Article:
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Wednesday 13 September 2017

Home Office turns to Oracle Government Cloud

Accenture logoIt was only in July that Oracle announced its new dedicated Government Cloud (see Oracle launches UK Government Cloud). Now, it has it has its first client. The Home Office, via the G-Cloud framework, has selected Accenture and Oracle-partner Certus Solutions to deliver a new ERP system, configured on Oracle Cloud platform, to serve its 30K employees. The series of contracts see Accenture delivering programme management, business change, technical integration and client reporting, and Certus solutions configuring the platform and transferring existing Home Office applications to the SaaS solution, named Metis. In total, the two-year contracts are worth £20m. The processes being targeted are HR, payroll, finance, procurement and customer service.

Oracle logoThis new arrangement has significant implications. In 2014 (see Steria SSCL attracts more major departments), the Home Office agreed to join the Independent Shared Services Centre ISSC2, run by the Sopra Steria/Cabinet Office joint venture Shared Services Connect Limited (SSCL). Yet, when the National Audit Office reported on the progress of the Whitehall Shared Service Centres in May 2016, there was still no agreed migration date for the Home Office. It was also noted that the Home Office had submitted 66 change requests to SSCL to enable the shared service to align with their departmental back office processes.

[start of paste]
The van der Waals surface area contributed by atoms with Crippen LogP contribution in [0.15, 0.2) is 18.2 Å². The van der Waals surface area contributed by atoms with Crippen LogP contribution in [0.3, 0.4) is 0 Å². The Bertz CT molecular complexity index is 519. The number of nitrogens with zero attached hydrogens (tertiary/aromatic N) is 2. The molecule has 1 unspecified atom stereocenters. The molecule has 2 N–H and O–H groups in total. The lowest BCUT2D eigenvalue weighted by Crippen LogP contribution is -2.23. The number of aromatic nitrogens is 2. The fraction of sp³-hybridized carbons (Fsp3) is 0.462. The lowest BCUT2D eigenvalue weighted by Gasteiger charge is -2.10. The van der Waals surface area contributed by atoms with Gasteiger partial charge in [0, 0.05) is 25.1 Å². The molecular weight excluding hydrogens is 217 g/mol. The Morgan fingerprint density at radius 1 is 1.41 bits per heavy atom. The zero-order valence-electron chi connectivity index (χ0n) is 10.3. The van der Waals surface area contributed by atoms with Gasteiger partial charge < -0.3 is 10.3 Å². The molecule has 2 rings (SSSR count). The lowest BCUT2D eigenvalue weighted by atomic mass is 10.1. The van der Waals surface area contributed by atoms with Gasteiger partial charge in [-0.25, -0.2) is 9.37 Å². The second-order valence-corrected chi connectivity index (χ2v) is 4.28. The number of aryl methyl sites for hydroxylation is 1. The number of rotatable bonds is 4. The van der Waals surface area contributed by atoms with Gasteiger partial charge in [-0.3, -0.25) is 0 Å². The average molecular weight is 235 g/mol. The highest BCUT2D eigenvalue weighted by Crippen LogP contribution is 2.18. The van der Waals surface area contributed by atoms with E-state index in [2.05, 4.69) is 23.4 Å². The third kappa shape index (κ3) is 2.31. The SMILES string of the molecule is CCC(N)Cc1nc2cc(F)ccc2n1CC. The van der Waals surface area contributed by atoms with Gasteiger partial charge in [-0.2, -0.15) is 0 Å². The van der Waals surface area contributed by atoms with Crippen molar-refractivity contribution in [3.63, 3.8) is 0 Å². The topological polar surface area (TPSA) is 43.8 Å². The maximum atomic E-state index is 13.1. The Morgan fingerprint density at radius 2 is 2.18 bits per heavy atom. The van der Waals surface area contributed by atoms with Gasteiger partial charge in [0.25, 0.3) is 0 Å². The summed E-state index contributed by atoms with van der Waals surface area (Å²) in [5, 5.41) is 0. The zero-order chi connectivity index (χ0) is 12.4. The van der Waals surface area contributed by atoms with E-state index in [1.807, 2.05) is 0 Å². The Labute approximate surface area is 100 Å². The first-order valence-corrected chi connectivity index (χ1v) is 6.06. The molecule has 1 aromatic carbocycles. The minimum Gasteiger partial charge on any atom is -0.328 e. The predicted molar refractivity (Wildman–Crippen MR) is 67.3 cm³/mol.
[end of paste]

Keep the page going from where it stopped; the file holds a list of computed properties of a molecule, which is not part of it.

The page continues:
Now, it looks like the Home Office is side-stepping the ISSC. And, rather than adopting an on-premise system that it can adapt to its existing business processes, it will work with Accenture to align its back office with best practice built into the Oracle’s cloud-based ERP solution. That is quite a turnaround and will require a big cultural shift within one of the largest organisations within Government.

We had already seen a desire from some other departments to utilise cloud-based ERP solutions. Liberata (see Liberata retains HMCTS via G-Cloud) recently benefited from HMCTS turning to its cloud-based solution for some of its more specialist processes, for example (while the rest of MOJ continues to transition to ISSC2. But this is the first such example on this scale. In February 2017, the Government Transformation Strategy stated that the shared services programme would be reinvigorated. But, if the Home Office can pull off its ERP transition to the cloud, we must question whether the shared services programme – which has had a notoriously difficult time - will survive.

Posted by Georgina O'Toole at '10:06' - Tagged: public+sector   centralgovernment   contract   saas   g-cloud   Oracle  

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